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Ralph Nader refers to video games as “electronic child molesters”

January 25, 2013, Author: Ariana Hester

“Now Timmy, show the politician how the violent video game corrupted you”.

At least that’s how I imagine conversations would go if former presidential candidate Ralph Nader had his way.

At the annual Busboys and Poets Peace Ball, Nader went on one of his familiar tirades on President Obama’s inauguration and violent entertainment.

“We are in the peak of [violence in entertainment],” Nader claimed. “Television program violence? Unbelievable. Video game violence? Unprecedented. I’m not saying he (Obama) wants to censor this, I think he should sensitize people that they should protect their children, family by family, from these kinds of electronic child molesters.”

On the heels of the decision by the Obama administration to grant the CDC (Center for Disease Control) 10 million dollars to study the effects that violent video-games have on our youths, we can easily see that every politician wants a piece of the action.

Light Gun games have already been pulled from arcades in Massachusetts and from movie theatres in New York, after complaints cited them as inappropriate. Missouri on the other hand, is debating whether to institute a 1% sales tax on violent video-games.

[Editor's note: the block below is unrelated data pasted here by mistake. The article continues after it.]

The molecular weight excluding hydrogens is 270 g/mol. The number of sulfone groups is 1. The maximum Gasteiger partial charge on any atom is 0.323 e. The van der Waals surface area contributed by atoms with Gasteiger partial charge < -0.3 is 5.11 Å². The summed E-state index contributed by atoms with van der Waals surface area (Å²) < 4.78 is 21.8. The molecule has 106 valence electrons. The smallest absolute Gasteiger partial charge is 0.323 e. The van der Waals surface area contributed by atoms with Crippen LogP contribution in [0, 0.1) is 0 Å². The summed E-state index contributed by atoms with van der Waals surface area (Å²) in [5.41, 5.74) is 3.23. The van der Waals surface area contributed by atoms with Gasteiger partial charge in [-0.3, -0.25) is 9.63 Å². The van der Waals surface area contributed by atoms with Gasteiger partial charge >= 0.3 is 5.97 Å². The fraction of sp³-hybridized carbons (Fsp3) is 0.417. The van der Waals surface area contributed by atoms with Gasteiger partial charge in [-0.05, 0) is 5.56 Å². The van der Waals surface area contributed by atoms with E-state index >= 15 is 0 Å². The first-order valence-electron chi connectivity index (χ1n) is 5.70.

Now, I’m not saying parents shouldn’t be allowed to censor their own children’s entertainment. As a parent, you have the right to say when and if your child can watch an R rated movie or play an M rated game, but I don’t believe that video-games are the sole instigator of violence. I’m not the biggest FPS fan but I have been known to play a round or two; suffice to say,  never once did I feel the need to recreate my experiences in the real world.

In most of the cases being studied, mental health issues were a common occurrence. Perhaps we need to spend our time and energy on having a better support system for those in need of counselling, and spreading parental awareness for recognizing signs that a child may need extra care.